Source: Philly.com, September 28, 2014
A Philly.com article refers to Katherine Milkman's research on temptation bundling in an article about building better habits. Her research showed that students who were only permitted to listen to a selected "sticky" novel at the gym exercised more than the control group and the group that was allowed to listen to their selected novel when they exercised at home as well. Milkman describes this as harnessing a bad habit and using its motivational power for good.
In a recent Washington Post article, Alison Buttenheim sheds light on the disturbing trend of an increasing number parents opting out of vaccinating their children in California. She believes parents are spreading their ideas that vaccines are unsafe or ineffective through social networks and these social processes produce clusters of vaccine refusers. When like-minded parents are drawn to the same schools, it creates schools and communities where vaccine refusal is the norm.
Jason Karlawish, in an op-ed piece for The New York Times, asks "when should we set aside a life lived for the future and, instead, embrace the pleasures of the present?" He notes that the United States Preventive Services Task Force finds that after certain ages, the benefits of prevention are not worth the risks and hassles of testing, surgeries and medications. He suggests that a national investment in communities and services that improve the quality of our aging lives might help us to achieve not only life, but happiness.
Strategy+business recently conducted a video interview with Wharton Professor Katherine Milkman about motivating people to achieve their goals. The key to achieving our goals throughout the year, shes says, is leveraging fresh starts--moments when we wipe the slate clean and are motivated to work harder.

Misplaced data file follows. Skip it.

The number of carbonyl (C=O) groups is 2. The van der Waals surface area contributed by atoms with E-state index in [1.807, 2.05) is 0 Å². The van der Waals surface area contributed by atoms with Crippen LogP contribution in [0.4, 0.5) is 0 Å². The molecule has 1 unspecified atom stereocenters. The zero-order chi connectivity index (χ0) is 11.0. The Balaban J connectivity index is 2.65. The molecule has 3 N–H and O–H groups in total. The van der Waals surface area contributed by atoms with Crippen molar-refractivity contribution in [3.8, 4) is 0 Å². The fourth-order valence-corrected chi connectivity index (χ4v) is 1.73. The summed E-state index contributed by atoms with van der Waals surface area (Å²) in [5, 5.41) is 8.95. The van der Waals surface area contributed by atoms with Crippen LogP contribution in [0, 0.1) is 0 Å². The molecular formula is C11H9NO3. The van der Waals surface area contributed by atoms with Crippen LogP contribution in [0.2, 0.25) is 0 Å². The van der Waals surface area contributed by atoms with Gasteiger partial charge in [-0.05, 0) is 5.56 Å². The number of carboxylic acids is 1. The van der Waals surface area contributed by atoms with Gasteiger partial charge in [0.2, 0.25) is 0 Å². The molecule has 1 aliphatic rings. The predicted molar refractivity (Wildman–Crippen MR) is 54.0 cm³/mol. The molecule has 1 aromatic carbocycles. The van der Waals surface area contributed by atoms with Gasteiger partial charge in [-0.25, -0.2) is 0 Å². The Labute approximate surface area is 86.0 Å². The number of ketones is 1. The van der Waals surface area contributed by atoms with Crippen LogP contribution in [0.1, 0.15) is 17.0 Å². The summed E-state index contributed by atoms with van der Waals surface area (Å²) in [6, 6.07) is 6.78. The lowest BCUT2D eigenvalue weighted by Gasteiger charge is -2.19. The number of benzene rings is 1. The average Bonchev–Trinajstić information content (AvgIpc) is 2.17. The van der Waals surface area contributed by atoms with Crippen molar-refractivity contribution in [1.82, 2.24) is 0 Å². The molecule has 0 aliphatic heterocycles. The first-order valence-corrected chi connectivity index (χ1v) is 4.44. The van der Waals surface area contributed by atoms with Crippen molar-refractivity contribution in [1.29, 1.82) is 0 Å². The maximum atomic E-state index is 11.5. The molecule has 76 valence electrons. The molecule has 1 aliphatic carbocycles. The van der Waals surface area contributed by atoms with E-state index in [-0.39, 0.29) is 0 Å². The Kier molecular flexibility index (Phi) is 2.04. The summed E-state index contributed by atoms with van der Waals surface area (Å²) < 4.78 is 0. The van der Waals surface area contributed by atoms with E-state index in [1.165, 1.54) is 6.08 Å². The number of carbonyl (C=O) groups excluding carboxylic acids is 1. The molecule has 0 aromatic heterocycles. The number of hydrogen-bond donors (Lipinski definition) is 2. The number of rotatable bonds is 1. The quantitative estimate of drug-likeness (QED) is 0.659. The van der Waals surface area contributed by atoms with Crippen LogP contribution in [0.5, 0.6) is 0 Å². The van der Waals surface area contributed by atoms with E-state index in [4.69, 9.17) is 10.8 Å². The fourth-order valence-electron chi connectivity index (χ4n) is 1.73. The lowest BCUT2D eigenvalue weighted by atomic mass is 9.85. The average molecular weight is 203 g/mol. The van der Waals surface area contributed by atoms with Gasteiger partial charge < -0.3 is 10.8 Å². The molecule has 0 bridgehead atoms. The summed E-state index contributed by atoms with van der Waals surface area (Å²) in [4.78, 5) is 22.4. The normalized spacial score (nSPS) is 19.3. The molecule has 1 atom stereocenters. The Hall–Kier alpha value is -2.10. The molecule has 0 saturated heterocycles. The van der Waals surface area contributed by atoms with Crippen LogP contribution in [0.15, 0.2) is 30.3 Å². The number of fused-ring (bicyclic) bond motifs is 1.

A Philadelphia Inquirer article authored by David Asch, Roy Rosin and Raina Merchant reflects on why the ALS ice bucket challenge went viral and what health systems working on topics ranging from vaccinations and colorectal screening can learn from the campaign.
CHIBE Faculty member Alison Buttenheim has received a grant from the National Institutes of Child Health and Human Development to investigate the vaccination status of children exempt from school-entry immunization mandates. Her research in vaccine hesitancy and refusal titled “Potential Effects of California’s New Vaccine Exemption Law on the Prevalence and Clustering of Exemptions" was recently published in the American Journal of Public Health.
A Washington Post Article references Judd Kessler's latest research on organ donor registration. He found that just simply asking again for organ donation generated more organ donors. This suggests that policymakers should look for more opportunities to keep asking this question, like on income tax forms, as the researchers said some states are considering.
Wharton Professor and CHIBE faculty member Katherine Milkman recently spoke with strategy+business about her research on the "fresh start effect" with Hengchen Dai and Jason Riis.
Coinciding with the IOM's report on the governance and financing of medical education, David Asch proposes recommendations for the future of medical education in a Perspective piece in the New England Journal of Medicine. The recommendations include defining better measures of training success, testing fundamental changes to the structure and content of medical education and testing new approaches for financing medical education.
A study conducted by Peter Reese and colleagues recently found that kidney donors 55 and older had similar life expectancy and cardiovascular health as very healthy older people who did not donate their kidneys. “Our results provide valuable new data that can be used by transplant centers and physicians, and may well affect the decision-making for older patients considering donation,” says Reese.